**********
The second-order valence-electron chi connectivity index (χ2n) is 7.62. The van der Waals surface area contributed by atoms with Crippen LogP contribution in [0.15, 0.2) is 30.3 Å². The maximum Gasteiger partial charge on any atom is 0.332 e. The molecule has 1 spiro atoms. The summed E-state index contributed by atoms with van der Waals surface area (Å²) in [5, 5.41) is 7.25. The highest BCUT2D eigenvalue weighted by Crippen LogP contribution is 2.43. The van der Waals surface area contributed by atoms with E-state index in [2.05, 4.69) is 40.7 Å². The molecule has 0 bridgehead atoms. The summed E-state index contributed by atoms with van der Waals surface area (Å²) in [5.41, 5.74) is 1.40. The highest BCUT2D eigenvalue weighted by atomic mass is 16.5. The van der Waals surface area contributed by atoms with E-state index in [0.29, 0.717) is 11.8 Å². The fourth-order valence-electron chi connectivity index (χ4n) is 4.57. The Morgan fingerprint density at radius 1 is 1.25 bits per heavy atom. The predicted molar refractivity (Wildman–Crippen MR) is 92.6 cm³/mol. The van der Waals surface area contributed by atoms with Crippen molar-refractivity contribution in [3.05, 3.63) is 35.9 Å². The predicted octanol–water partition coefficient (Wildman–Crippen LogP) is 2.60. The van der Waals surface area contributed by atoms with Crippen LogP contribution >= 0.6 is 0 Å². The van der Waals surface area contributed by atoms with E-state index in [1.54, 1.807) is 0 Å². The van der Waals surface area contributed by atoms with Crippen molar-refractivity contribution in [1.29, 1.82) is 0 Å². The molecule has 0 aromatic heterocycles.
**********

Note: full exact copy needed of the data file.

The second-order valence-electron chi connectivity index (χ2n) is 7.62. The van der Waals surface area contributed by atoms with Crippen LogP contribution in [0.15, 0.2) is 30.3 Å². The maximum Gasteiger partial charge on any atom is 0.332 e. The molecule has 1 spiro atoms. The summed E-state index contributed by atoms with van der Waals surface area (Å²) in [5, 5.41) is 7.25. The highest BCUT2D eigenvalue weighted by Crippen LogP contribution is 2.43. The van der Waals surface area contributed by atoms with E-state index in [2.05, 4.69) is 40.7 Å². The molecule has 0 bridgehead atoms. The summed E-state index contributed by atoms with van der Waals surface area (Å²) in [5.41, 5.74) is 1.40. The highest BCUT2D eigenvalue weighted by atomic mass is 16.5. The van der Waals surface area contributed by atoms with E-state index in [0.29, 0.717) is 11.8 Å². The fourth-order valence-electron chi connectivity index (χ4n) is 4.57. The Morgan fingerprint density at radius 1 is 1.25 bits per heavy atom. The predicted molar refractivity (Wildman–Crippen MR) is 92.6 cm³/mol. The van der Waals surface area contributed by atoms with Crippen molar-refractivity contribution in [3.05, 3.63) is 35.9 Å². The predicted octanol–water partition coefficient (Wildman–Crippen LogP) is 2.60. The van der Waals surface area contributed by atoms with Crippen LogP contribution >= 0.6 is 0 Å². The van der Waals surface area contributed by atoms with E-state index in [1.54, 1.807) is 0 Å². The van der Waals surface area contributed by atoms with Crippen molar-refractivity contribution in [1.29, 1.82) is 0 Å². The molecule has 0 aromatic heterocycles.